As Mo Farah crossed the finishing line at the 2012 London Olympics and raised his hands above his head, it was a sum of more than just the race he had raced. It was in fact more than the training he had done leading up to that point. It had taken many years and many coaches to get him to that point, leading him in the right direction and giving him effective advice to get him, with arms raised, breaking the ribbon at the end of straight.
One of the people involved in this now iconic moment of olympic history was Neil Black.
Neil is the Performance Director at British Athletics and has worked with some of the most famous olympians in his 20 years working at the organization. These include Kelly Holmes, Roger Black and Jessica Ennis, to name just a few.
At the recent Sports Performance & Tech Summit in Manchester, we caught up with Neil to discuss his thoughts on the use of technology and data in elite athletics today.
With his experience having worked with some of the world’s top athletics was simple, but something that many coaches and athletes struggle with. What is the best way to discuss data with athletes?
“Keep it incredibly simple, use language that they understand and make sure they understand that it is for their benefit”
It is a simple method, but one that requires an immense amount of skill.
The ability to recognize a trend in an athletes data, then relay it in a way that can be understood requires analytical skills combined with strong communications. It is a skill combination that sets the best coaches apart and one that many need to strive for.
It is also important for the data and advice to ‘have a clear and direct effect on their performance’ according to Neil. The ability to communicate a finding or making a suggestion will only be properly digested if the end results are positive and memorable.
This means that not only does your data need to be correctly communicated, but the legitimacy also needs to be considered. If it is going to have a large effect on an athletes performance, then the data needs to be accurate and the analysis needs to be strong.
One of the ways that Neil believes this should be done is through a wider knowledge of data. Being able to see where the world’s best are, then comparing an athlete to that, is one of the best ways to not only convey the information to the athlete, but also to demonstrate the effectiveness of the data. “The words objectivity and measurable, these are the kind of things that are the most significant”, according to Neil these objective measurement that relate to the data are going to be the most important when moving forward and comparing against the best in the world.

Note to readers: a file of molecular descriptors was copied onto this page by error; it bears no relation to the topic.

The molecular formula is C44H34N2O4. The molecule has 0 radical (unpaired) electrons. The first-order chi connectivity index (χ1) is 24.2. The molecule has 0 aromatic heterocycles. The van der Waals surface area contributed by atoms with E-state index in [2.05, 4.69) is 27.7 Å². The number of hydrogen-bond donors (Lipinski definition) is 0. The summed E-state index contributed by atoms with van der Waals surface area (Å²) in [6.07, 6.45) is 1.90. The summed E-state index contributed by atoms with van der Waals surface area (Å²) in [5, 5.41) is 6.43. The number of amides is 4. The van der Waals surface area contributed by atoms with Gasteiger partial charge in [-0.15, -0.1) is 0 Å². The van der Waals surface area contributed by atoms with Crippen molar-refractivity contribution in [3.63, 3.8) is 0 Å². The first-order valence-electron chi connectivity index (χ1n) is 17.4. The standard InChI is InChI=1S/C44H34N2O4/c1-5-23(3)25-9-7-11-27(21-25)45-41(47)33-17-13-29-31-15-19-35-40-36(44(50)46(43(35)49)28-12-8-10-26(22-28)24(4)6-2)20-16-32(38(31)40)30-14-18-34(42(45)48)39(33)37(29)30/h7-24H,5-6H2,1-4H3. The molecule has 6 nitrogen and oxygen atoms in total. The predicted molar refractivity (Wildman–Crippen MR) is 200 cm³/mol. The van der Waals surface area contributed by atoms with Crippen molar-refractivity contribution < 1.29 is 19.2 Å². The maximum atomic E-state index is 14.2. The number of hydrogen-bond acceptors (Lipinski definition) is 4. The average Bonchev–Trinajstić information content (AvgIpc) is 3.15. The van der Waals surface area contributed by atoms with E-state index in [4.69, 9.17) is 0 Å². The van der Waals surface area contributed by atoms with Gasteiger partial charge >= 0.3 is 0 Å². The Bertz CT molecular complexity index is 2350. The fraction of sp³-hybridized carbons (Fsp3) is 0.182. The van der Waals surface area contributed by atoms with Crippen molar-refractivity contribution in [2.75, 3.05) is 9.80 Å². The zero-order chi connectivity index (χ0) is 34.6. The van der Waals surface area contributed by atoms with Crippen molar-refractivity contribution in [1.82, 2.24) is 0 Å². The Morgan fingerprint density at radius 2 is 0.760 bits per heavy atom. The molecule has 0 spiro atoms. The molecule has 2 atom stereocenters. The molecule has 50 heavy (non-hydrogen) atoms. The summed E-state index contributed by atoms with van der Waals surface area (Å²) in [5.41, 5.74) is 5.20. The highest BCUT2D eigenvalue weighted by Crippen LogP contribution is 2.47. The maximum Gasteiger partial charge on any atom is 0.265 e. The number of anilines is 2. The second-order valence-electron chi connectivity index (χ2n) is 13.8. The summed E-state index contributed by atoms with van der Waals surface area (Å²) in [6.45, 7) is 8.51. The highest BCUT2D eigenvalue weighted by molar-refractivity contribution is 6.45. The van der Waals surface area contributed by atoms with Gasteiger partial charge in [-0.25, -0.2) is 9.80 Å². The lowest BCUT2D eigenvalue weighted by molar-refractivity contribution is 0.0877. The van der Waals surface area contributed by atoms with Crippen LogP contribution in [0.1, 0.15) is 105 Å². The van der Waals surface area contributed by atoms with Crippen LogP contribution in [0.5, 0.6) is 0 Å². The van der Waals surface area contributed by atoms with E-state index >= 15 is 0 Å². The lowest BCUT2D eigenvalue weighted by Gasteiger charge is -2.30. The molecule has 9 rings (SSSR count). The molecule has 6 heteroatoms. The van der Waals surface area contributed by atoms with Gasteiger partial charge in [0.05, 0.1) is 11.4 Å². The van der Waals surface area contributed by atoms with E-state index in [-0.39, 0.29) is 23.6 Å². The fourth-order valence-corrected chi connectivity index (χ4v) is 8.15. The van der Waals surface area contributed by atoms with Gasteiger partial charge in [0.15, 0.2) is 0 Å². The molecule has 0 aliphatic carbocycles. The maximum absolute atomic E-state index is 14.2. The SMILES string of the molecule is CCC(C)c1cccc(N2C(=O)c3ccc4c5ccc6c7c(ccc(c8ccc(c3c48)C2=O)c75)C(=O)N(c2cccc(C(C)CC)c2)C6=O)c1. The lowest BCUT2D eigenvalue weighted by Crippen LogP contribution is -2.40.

“If you can demonstrate a deficit or a comparison with the world’s best, people can relate to that. If you can then say ‘this is where you’re at now, and this is what the best in the world do, then you can perhaps understand why you are not the best in the world’”. Neil clearly has a firm vision of how these kind of comparisons will have a profound effect on the way that coaches interact with their athletes and how athletes can compare themselves with the people they should be competing against.
With data and target setting appearing to have an increasing prominence in the way that athletes are training, I wanted Neil’s perspective on whether or not coaches needed to have a data driven mindset. “They don’t absolutely 100% need to, but the majority of the best coaches, athletes and sports teams in the world are beginning to work with coaches who have a data driven mindset. It is very difficult looking into the future, not having that”.
Getting the data is no longer an easy task though, something that Neil is aware of. He is of the belief that new technologies will play a big part in how athletes gather and use their data in the future. This new technology has played a part in allowing coaches and athletes to utilise the data more. As Neil says, “Gradually, coaches and sports performers are beginning to be receptive to objective data. They’re beginning to increase their knowledge, and if you put receptiveness and knowledge together, you begin to get the potential to utilise the data.”
Technology is at the start of the process at the moment, we are likely to see bigger changes in the future, but there are still significant gains being made today. Neil believes that “It is beginning to have a dramatic effect on performance” which shows that despite his 20 years working within elite athletics, that we are now at an exciting time for this kind of work. In fact he believes that we are at a stage where we will see it having “a dramatic and hugely positive effect in the future”.
Neil’s work has spanned two decades and has brought him to the top of the athletic world whilst working with some of the most talented athletes in the world whilst leading up to this point. His embracing of new coaching technologies and appreciation of the need to adapt to data is a great demonstration of how
coaching needs to be looked
at in the future.